Sunday, September 11, 2011


September 11th, 2001. It was the worst display of humanity ever witnessed, yet on that same day, we also saw the best display. I know this because my sweet Aunt Maria was in the thick of it and I will never forget the few things she told me. After being trapped in an office building six blocks away and thinking she along with her co-workers was going to die, she walked a path with thousands in solidarity through a war zone and across the Brooklyn Bridge.

On a rare occasion when she talked about that day, she never mentioned the evilness and destruction. What was most memorable was the kindness and love she was wrapped in. "Everyone was your friend and neighbor"....People helping others, lifting them over and through the rubble. Men and women at the foot of the Brooklyn Bridge helping others up and over the guard rails. Taxis and boats shuttling New Yorkers over to Brooklyn or New Jersey. On that day, there was no Black, White, Hispanic, Jewish, Christian or Muslim, just fellow humans....People going above and beyond the call of duty helping strangers.

I saw hope in my Aunt's brief recollections and still get teary when I think about them. I often wonder if we were attacked by aliens, would we band together as one planet like the thousands of people who did that day in lower Manhattan??? Would we set aside our hatred and work together united by what makes us the same and not what makes us different? It sound unimaginable, but so did 9/11. I keep that hope that I have drawn from the kindness displayed on that horrific day in my heart. And although I am so very sad and angry(mostly sad), I try to let go of any hatred and retribution I might feel, because hope feels so much better.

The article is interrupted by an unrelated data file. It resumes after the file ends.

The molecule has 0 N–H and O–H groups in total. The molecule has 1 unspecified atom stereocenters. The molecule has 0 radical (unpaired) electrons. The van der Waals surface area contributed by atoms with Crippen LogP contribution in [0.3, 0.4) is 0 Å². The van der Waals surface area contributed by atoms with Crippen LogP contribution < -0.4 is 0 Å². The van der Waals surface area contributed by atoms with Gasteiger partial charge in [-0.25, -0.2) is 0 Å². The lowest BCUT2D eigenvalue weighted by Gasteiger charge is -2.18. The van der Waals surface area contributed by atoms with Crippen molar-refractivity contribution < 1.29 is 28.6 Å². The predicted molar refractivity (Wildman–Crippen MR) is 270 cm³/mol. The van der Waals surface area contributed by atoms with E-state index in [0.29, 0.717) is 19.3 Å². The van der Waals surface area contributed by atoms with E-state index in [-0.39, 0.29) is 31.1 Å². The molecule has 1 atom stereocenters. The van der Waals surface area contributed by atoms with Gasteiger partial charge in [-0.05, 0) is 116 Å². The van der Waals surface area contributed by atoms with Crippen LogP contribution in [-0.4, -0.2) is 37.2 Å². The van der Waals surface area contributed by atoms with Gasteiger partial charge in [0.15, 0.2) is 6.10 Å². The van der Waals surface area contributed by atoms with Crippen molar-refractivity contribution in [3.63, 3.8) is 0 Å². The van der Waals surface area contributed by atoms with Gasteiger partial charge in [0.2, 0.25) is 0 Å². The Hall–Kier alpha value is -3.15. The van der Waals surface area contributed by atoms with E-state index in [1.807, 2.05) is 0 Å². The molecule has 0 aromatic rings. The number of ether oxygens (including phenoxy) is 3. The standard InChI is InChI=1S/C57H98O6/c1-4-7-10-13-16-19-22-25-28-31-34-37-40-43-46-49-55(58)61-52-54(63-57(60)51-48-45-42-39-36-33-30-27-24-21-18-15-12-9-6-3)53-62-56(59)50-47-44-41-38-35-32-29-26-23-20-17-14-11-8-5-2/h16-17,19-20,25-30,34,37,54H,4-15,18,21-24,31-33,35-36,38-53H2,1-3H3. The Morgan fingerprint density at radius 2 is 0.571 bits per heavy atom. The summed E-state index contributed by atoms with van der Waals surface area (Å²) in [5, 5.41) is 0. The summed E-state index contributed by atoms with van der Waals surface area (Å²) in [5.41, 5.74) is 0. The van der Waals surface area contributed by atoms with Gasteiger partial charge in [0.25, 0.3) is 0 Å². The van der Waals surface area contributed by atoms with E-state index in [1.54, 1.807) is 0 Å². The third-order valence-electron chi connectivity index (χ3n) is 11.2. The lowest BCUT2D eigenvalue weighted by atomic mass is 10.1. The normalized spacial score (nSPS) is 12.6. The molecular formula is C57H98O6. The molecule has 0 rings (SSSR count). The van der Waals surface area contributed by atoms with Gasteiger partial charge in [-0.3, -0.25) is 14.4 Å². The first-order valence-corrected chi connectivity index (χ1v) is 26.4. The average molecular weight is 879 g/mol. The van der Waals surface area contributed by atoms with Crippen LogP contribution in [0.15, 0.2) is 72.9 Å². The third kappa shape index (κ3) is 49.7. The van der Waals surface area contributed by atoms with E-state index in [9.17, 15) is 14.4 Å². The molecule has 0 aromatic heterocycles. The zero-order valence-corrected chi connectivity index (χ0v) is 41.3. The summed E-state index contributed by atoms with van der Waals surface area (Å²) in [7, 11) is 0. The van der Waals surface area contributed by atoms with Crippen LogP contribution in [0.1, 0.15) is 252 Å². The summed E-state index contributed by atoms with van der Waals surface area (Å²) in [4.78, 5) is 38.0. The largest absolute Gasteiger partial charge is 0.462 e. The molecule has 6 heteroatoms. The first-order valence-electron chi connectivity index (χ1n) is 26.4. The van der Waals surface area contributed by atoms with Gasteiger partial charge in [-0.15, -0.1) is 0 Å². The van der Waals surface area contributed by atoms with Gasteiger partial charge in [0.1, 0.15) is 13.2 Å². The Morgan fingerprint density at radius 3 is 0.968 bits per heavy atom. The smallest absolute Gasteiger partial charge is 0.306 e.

Saturday, September 10, 2011

My heart break

On September 11th, 2001, the world changed.....At least for Americans. On that day we were cordially invited to be a part of the evilness and terror that exists all over this shrinking planet. Prior to 9/11, we lived our lives with a false sense of security. We were able to turn away feeling protected by a vast ocean that separated 'us' from 'them'.

Then the world changed. I lived through it....barely(emotionally speaking). I couldn't believe my eyes, frantically calling my sister Leanne whose office faced the towers, and my Aunt Maria who was six blocks away. It seemed like forever before I knew they were safe. My Aunt thought the world was coming to an end and was on her knees praying, finally finding safety on the other side of the Brooklyn Bridge. By the grace of God, Leanne was uptown at an appointment.

Having deep roots in NYC, I have spent my entire life visiting grandparents, aunts, uncles and cousins. It feels like my second home. We toasted my 30th birthday at Windows of the World facing out toward the Hudson River. New York is such a part of me. To see a skyline without those two majestic buildings still breaks my heart, and I cannot bring myself to visit ground zero. Such evilness had finally found its way to American soil, but why New York? So many lives lost, and even more lives changed forever.

I feel I lived through it twice, when it actually happened and then the following year when the media made us live through it again. Now here we are ten years later and I feel like I am living through it for the third time. It is everywhere I look and I feel like my heart is breaking all over again. I am especially haunted by the jumpers. It is just unimaginable.

When I speak at events, I try and explain that it is no longer a choice to ignore things like the famine in Somalia or the rape and mutilation of girls in the Congo. We must get involved because we are all connected and what happens over there will eventually affect us over on that horrible day ten years ago...

I pray for peace for everyone who lost a loved one on what started out as a beautiful September day. And I pray that evilness will eventually be overcome by acceptance, understanding, compassion, generosity and love.